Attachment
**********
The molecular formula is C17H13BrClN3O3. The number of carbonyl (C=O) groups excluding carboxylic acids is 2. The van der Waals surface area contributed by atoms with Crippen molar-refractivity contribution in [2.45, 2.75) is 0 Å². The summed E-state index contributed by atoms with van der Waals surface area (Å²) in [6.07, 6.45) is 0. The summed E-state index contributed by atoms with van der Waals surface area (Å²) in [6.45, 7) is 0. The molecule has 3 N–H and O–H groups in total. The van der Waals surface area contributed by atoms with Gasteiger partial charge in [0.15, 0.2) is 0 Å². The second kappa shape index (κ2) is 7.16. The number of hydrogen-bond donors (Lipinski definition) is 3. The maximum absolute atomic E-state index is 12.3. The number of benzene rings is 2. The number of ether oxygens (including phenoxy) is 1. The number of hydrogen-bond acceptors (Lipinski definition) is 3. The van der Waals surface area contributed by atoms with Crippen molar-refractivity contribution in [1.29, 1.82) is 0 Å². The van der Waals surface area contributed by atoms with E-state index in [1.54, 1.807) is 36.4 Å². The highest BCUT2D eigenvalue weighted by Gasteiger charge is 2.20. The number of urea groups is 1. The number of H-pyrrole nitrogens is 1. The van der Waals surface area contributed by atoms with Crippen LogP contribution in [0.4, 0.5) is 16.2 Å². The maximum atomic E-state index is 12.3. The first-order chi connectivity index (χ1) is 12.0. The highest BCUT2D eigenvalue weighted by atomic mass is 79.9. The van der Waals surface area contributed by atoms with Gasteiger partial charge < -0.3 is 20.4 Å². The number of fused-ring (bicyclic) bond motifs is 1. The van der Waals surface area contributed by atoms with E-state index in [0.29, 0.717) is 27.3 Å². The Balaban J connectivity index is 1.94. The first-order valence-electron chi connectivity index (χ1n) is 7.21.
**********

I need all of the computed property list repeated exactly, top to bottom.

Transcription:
The molecular formula is C17H13BrClN3O3. The number of carbonyl (C=O) groups excluding carboxylic acids is 2. The van der Waals surface area contributed by atoms with Crippen molar-refractivity contribution in [2.45, 2.75) is 0 Å². The summed E-state index contributed by atoms with van der Waals surface area (Å²) in [6.07, 6.45) is 0. The summed E-state index contributed by atoms with van der Waals surface area (Å²) in [6.45, 7) is 0. The molecule has 3 N–H and O–H groups in total. The van der Waals surface area contributed by atoms with Gasteiger partial charge in [0.15, 0.2) is 0 Å². The second kappa shape index (κ2) is 7.16. The number of hydrogen-bond donors (Lipinski definition) is 3. The maximum absolute atomic E-state index is 12.3. The number of benzene rings is 2. The number of ether oxygens (including phenoxy) is 1. The number of hydrogen-bond acceptors (Lipinski definition) is 3. The van der Waals surface area contributed by atoms with Crippen molar-refractivity contribution in [1.29, 1.82) is 0 Å². The van der Waals surface area contributed by atoms with E-state index in [1.54, 1.807) is 36.4 Å². The highest BCUT2D eigenvalue weighted by Gasteiger charge is 2.20. The number of urea groups is 1. The number of H-pyrrole nitrogens is 1. The van der Waals surface area contributed by atoms with Crippen LogP contribution in [0.4, 0.5) is 16.2 Å². The maximum atomic E-state index is 12.3. The first-order chi connectivity index (χ1) is 12.0. The highest BCUT2D eigenvalue weighted by atomic mass is 79.9. The van der Waals surface area contributed by atoms with Gasteiger partial charge < -0.3 is 20.4 Å². The number of fused-ring (bicyclic) bond motifs is 1. The van der Waals surface area contributed by atoms with E-state index in [0.29, 0.717) is 27.3 Å². The Balaban J connectivity index is 1.94. The first-order valence-electron chi connectivity index (χ1n) is 7.21.